How to Build an SEO Plan for Your Website
As a website or small business owner, you may question the need for an SEO plan. Or even if you should devote resources to SEO work altogether. Afterall, SEO takes forever, doesn’t it? And Google is pushing users to the paid ads, anyway, right? But search traffic is among the highest quality traffic you can deliver. And organic traffic in particular, remains one of the most effective sources of leads and sales. You will likely profit from both a paid search strategy and an organic. But users still click far more often on organic listings than on paid. And appearing at the top of Google organic results is like a badge of authenticity for your business. Appearing far below page 1 is like you don’t exist. So, you cannot leave your SEO to chance. You need an SEO plan and an SEO process, based on your specific business needs and market. Build it out over 6 months to a year, even though it will evolve over time. Define clear SEO goals and determine your metrics for success. And then execute, one step at a time.
Before You Start SEO
SEO is a lifestyle. It requires a commitment. It is most definitely not a “set-it-and-forget-it” type of activity. And it’s not a faucet like Google Ads that generates traffic while it’s on and stops when you turn it off. You have to keep at it, like mowing the lawn. Stop, and you will lose control. And your competitors will overtake you. You must stay on top of it, understand the competitive landscape and how your users search. And you must tweak and optimize often to get to the top of the search results — and to stay there. So, decide before you start that you are in it for the long haul.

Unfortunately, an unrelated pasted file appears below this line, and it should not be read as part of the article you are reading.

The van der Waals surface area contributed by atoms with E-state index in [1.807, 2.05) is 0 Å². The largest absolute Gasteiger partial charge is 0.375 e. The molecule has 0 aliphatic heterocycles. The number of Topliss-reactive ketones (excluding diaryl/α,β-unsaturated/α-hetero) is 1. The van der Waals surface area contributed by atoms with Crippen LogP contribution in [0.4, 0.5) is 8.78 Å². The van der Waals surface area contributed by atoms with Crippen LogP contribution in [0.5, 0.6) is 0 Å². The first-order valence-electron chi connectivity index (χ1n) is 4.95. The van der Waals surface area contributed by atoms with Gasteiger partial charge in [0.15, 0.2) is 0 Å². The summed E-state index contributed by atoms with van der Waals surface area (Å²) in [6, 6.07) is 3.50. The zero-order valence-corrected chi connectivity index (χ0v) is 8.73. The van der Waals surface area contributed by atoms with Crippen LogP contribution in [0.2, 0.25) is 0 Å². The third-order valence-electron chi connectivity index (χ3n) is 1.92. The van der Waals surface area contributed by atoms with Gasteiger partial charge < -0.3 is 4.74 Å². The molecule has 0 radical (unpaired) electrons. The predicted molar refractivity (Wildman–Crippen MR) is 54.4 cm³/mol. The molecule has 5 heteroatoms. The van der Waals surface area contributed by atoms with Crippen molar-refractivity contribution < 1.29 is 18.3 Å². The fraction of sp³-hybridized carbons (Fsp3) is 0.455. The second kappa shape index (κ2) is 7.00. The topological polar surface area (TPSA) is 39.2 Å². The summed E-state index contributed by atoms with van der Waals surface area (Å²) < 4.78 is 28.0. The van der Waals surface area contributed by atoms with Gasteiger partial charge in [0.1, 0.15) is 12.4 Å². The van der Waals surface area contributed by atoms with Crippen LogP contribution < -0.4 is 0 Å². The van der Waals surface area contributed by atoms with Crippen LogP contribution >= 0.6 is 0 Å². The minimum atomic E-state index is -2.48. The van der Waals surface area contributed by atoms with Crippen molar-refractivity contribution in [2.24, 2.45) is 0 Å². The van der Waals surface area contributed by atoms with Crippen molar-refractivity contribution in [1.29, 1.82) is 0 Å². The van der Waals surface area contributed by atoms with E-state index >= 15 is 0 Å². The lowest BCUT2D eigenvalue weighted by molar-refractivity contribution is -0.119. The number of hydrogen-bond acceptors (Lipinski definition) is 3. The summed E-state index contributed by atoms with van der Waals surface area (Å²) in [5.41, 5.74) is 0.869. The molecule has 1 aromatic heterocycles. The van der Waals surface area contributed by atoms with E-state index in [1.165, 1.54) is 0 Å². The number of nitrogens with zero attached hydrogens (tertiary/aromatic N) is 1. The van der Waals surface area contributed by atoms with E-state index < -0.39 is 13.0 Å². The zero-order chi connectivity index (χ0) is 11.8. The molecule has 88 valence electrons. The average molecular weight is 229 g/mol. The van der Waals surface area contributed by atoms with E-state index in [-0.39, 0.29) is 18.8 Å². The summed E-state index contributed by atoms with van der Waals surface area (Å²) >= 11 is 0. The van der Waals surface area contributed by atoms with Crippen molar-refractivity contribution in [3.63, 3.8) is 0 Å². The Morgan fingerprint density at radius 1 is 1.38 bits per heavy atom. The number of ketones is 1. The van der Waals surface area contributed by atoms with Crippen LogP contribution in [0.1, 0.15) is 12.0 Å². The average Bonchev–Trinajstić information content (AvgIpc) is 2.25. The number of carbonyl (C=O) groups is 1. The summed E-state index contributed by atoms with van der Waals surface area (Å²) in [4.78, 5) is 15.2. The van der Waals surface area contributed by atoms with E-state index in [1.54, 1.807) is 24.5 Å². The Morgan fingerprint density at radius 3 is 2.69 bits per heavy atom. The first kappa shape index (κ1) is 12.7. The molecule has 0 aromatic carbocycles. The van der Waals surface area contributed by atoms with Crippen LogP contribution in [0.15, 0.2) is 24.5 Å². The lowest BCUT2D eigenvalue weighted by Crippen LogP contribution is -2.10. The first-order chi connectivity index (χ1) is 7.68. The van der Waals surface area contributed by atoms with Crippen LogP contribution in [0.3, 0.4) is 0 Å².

Establish Relevance and Authority
Google gives top rank to pages it sees as relevant and authoritative for any specific search. To that end, Google must be able to crawl and understand your site. And Google must have a reason to rank your site above other reasonable search results.
The Three Elements of Any SEO Plan
There are 3 key aspects to any SEO campaign:
- Technical SEO Optimization
- Content Optimization
- Conversion Rate Optimization
Technical optimization (or Tech SEO)
The practice of tech SEO strives to make it easy for users and search engines to navigate your site. You should review key technical components of the site for SEO compliance. This should include things like:
- code quality
- mobile performance
- meta tags
- site speed
- URL formation
- duplicate content
These elements should work together to provide a satisfying user experience. And they should enable Google to quickly crawl and understand the site content. Find all easy to implement issues that are likely to have a significant impact. Those are your low-hanging fruit. Happy picking!
Content Optimization, Creation, and Curation
Content optimization includes creation of new content and curation and management of existing content. Start your SEO process by understanding how your website reflects your business. What is the unique value proposition (UVP) of your company? What problems do you solve for your customers? And why do they choose you over the competition? Is this made clear through a visit to your site? Is it clear no matter what page a first-time visitor lands on?
Understand and define your typical customers and how they search. What terms do they search for at the outset? Who is searching, and how will they behave when they arrive on your site? How do their searches change throughout the buyer’s journey? How do their content needs change as they progress closer to a buying decision? Ensure you have a solid grasp of the visitor personas and how they are most likely to engage with your site.
Select your keyword phrases. Map your keywords to your content. Where are the gaps? Focus your content around keyword searches relevant to each stage of the journey. Drop thin content, combine and cut duplicate content. Aim for every page to support a search or a deep dive by a user. And for every important cluster of search terms to have a corresponding page on your site. Get rid of pages not pulling their weight. Add new pages to fill the gaps for lost searches.